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. Last Updated: 07/27/2016

Banks Out of Reach for Foreigners

VedomostiInternational Bank of Moscow is controlled by Italy's UniCredito, but foreigners have trouble acquiring Russian banks.
Foreign banks have an appetite for acquisitions in Russia, but with desirable banks reluctant to sell and a plethora of unattractive smaller banks, a big sellout as seen in Poland, Hungary or Ukraine looks unlikely.

There is plenty of evidence that foreign banks are circling the booming sector, which could enjoy years of record growth before Russians have as many bank accounts, car loans and mortgages as their counterparts in other emerging markets.

Italy's UniCredito said last month that it expected Russian consumers to triple borrowing over the next three years, but buyers wanting some of that growth are faced with as many as 1,200 banks, only about 30 of which are considered suitable.

Kirill Minovalov, owner of Avangard, one of the few Russian banks considered ripe for acquisition, said: "I get offers all the time. If not every week, then every month. Often, offers come from large Western investment banks, which do not hide that they are acting for foreign buyers."

This year, Austria's Raiffeisen and Hungary's OTP Bank bought mid-size banks, and France's Societe Generale bought 10 percent in Russia's No. 3 private bank Rosbank.

But still, the Central Bank said, foreigners controlled only 11 percent of the banking sector's assets as of Jan. 1, compared with 70 percent in Eastern Europe, and bankers see that rising to about 20 percent in a few years.

"The trick is how to get in, when to get in, and how to get in safely. These issues will mean that there may be less activity than the market has rumors for at the moment," said Stuart Lawson, board chairman at Soyuz Bank.

Bankers say owners of attractive banks are reluctant to sell because they think the prices are low and likely to rise.

Eight of the world's top 20 banks already have a presence in Russia, with Citibank running a subsidiary and UniCredito controlling Moscow International Bank.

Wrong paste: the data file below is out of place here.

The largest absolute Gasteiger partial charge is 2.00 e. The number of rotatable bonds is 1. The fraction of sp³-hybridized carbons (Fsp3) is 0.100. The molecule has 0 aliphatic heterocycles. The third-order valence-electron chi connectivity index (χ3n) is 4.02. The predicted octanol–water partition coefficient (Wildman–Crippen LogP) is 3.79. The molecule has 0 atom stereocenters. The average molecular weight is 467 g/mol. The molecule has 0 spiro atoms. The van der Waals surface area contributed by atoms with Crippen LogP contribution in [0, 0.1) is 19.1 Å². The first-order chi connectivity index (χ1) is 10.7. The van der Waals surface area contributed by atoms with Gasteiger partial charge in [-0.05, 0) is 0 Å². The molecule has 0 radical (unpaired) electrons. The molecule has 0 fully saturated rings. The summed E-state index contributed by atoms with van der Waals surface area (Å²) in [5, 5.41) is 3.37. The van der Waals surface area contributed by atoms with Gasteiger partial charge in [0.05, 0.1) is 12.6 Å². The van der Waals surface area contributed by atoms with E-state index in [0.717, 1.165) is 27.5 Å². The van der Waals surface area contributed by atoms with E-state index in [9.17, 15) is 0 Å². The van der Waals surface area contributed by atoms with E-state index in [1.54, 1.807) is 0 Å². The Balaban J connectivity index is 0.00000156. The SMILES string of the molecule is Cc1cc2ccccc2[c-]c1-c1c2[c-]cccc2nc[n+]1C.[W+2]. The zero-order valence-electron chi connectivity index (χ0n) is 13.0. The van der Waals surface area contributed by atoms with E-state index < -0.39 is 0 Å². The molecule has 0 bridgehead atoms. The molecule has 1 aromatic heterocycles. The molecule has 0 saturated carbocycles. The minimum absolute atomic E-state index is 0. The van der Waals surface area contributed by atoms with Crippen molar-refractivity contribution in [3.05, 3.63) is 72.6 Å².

"All large global banks that wanted to be here are already here. ... To buy a new bank means taking financial, operational and cultural risks. Team change takes a lot of time and money," said Central Bank First Deputy Chairman Andrei Kozlov. "It seems there won't be a rush to buy Russian banks."

Large banks are usually interested in controlling stakes, while minority stakes are tempting only for portfolio investors like U.S. Firebird or the banking fund of Sweden's East Capital.

"I do not think Russia will follow the path of Poland or Hungary, where only a couple of local players stayed afloat while everything else was bought out by foreigners," said Absolut Bank deputy chairman Dmitry Ivlyushin.

On top of all that, foreigners need government permission to buy shares in Russian banks, and several officials have expressed worries over the vulnerability of the sector.

A ban on foreign banks' branches has also become a stumbling block in Russia's negotiations over World Trade Organization entry talks.

On the flip side, bankers say large banks like Sberbank and Vneshtorgbank, both of which are state controlled, may themselves be looking for acquisition targets in the West.

"Look at Russian banks' growth. Large financial institutions such as Sberbank or VTB are ready for it [foreign acquisitions] now," said Ivlyushin.

Ukraine, whose market is dwarfed by Russia's but is keen to attract foreign investment, has witnessed a boom in banking takeovers, with nine deals expected to be completed this year, compared with seven in Russia.

Weak corporate governance can also be a problem. "Often, banks embark on a stormy venture into retail banking without proper risk management or sufficient capital, in order to sell the business before problems with bad loans and badly managed branches reach critical mass," said Tatyana Bogdanovich, board chairman of Russian International Bank.